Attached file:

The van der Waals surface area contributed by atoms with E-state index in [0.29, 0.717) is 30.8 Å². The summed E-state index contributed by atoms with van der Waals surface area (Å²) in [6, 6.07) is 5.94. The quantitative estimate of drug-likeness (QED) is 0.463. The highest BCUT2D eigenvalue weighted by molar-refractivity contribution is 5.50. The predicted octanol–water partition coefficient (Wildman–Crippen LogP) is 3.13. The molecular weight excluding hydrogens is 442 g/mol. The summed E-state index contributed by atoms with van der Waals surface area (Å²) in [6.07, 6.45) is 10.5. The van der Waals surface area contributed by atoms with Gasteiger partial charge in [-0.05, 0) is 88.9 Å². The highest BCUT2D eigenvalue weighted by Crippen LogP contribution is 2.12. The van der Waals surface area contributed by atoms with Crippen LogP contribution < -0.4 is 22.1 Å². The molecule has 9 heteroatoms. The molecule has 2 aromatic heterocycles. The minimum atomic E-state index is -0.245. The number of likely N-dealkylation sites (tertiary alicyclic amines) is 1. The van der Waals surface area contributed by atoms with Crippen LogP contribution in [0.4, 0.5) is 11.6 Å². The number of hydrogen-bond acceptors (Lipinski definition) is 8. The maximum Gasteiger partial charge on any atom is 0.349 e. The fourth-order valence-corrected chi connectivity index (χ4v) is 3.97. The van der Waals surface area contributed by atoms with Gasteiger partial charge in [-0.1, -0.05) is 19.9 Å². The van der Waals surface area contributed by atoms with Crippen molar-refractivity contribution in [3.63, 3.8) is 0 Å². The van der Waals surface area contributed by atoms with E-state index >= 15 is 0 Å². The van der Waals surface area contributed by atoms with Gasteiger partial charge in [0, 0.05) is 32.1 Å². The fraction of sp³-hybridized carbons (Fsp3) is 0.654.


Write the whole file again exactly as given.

The van der Waals surface area contributed by atoms with E-state index in [0.29, 0.717) is 30.8 Å². The summed E-state index contributed by atoms with van der Waals surface area (Å²) in [6, 6.07) is 5.94. The quantitative estimate of drug-likeness (QED) is 0.463. The highest BCUT2D eigenvalue weighted by molar-refractivity contribution is 5.50. The predicted octanol–water partition coefficient (Wildman–Crippen LogP) is 3.13. The molecular weight excluding hydrogens is 442 g/mol. The summed E-state index contributed by atoms with van der Waals surface area (Å²) in [6.07, 6.45) is 10.5. The van der Waals surface area contributed by atoms with Gasteiger partial charge in [-0.05, 0) is 88.9 Å². The highest BCUT2D eigenvalue weighted by Crippen LogP contribution is 2.12. The van der Waals surface area contributed by atoms with Crippen LogP contribution < -0.4 is 22.1 Å². The molecule has 9 heteroatoms. The molecule has 2 aromatic heterocycles. The minimum atomic E-state index is -0.245. The number of likely N-dealkylation sites (tertiary alicyclic amines) is 1. The van der Waals surface area contributed by atoms with Crippen LogP contribution in [0.4, 0.5) is 11.6 Å². The number of hydrogen-bond acceptors (Lipinski definition) is 8. The maximum Gasteiger partial charge on any atom is 0.349 e. The fourth-order valence-corrected chi connectivity index (χ4v) is 3.97. The van der Waals surface area contributed by atoms with Gasteiger partial charge in [-0.1, -0.05) is 19.9 Å². The van der Waals surface area contributed by atoms with Crippen molar-refractivity contribution in [3.63, 3.8) is 0 Å². The van der Waals surface area contributed by atoms with E-state index >= 15 is 0 Å². The van der Waals surface area contributed by atoms with Gasteiger partial charge in [0, 0.05) is 32.1 Å². The fraction of sp³-hybridized carbons (Fsp3) is 0.654.